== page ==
On Friday, August 4, James Teoh successfully defended the thesis “Error Detected Operations for Bosonic Quantum Information Processing” (advisor: Robert Schoelkopf).
Teoh says, “To build a useful quantum computer, we not only need enough qubits but also for their error rates to be low enough to run an algorithm from start to finish and get the correct result. There is currently around a 10 order of magnitude difference between the error rates of the best experimental qubits and the error rate required for e.g. Shor’s algorithm. Quantum error correction in theory provides a means to bridge this gap by introducing many more qubits, most of which just check and correct for errors in the other qubits, but demonstrating quantum error correction remains a major challenge. My thesis work describes how to realize a new approach to quantum error correction, called erasure qubits, proposed specifically for superconducting qubit devices. By using an encoding known as the dual-rail code, qubits can be engineered to ‘self-report’ their errors as they occur, which makes the overall task of quantum error correction significantly easier.”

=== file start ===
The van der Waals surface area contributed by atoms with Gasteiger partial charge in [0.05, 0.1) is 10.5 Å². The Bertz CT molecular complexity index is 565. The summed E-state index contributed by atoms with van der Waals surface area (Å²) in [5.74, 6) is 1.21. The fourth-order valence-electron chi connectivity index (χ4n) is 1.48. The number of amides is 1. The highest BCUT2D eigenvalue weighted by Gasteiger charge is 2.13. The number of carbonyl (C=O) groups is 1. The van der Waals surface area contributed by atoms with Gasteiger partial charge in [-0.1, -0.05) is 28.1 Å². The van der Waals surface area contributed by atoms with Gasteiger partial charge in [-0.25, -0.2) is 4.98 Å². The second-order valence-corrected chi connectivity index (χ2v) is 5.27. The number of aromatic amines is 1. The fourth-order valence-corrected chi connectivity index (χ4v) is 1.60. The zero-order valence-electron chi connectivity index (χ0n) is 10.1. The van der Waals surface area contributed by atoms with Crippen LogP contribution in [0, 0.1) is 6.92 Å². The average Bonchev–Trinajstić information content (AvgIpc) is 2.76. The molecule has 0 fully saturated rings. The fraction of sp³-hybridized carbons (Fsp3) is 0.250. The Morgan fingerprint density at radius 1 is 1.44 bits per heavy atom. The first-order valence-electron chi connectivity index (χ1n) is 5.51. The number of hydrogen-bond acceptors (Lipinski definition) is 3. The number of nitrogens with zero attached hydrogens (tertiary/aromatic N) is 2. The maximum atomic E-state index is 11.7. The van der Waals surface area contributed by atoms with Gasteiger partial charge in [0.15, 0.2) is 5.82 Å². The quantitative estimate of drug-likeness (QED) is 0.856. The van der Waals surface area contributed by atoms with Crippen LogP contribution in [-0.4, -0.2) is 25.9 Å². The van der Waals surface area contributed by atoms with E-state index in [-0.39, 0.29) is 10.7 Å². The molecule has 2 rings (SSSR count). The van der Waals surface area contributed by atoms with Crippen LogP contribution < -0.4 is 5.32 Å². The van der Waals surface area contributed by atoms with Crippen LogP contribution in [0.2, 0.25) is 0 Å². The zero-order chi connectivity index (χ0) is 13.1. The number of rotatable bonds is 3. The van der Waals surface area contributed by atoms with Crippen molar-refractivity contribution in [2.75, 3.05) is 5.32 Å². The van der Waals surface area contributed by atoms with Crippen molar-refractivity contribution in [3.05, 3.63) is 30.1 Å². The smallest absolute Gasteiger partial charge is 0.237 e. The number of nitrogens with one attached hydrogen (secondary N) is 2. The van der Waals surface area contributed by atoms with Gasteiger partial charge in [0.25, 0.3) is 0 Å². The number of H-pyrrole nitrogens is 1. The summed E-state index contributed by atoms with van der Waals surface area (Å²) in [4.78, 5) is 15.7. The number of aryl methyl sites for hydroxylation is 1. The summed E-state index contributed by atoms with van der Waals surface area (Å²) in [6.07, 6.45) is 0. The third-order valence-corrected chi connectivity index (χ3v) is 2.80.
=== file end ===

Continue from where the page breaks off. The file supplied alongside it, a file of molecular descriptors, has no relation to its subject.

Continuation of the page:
James will work as a Quantum Engineer at Quantum Circuits Incorporated.
Any useful quantum computer is expected to require quantum error correction. This means a quantum algorithm can still reliably give the correct answer despite individual qubits suffering from decoherence. But what can we do with quantum error detection? This is subtly different in the sense that we do not need to recover the all the quantum information once an error has been detected. It can merely suffice to reset the faulty qubits and make a note of exactly where and when they had errors. Experimentally, this is much easier to implement, especially when our qubits are cavity qubits in a superconducting platform. I’ll show how error-detection can be used for several quantum information processing tasks such as high-fidelity quantum state transfer through very lossy links and error-detected two-qubit gates. Finally, I’ll show how error-detection can be used to realize a new erasure qubit – the dual-rail cavity qubit, which dramatically eases the task of building a fully error-corrected quantum computer.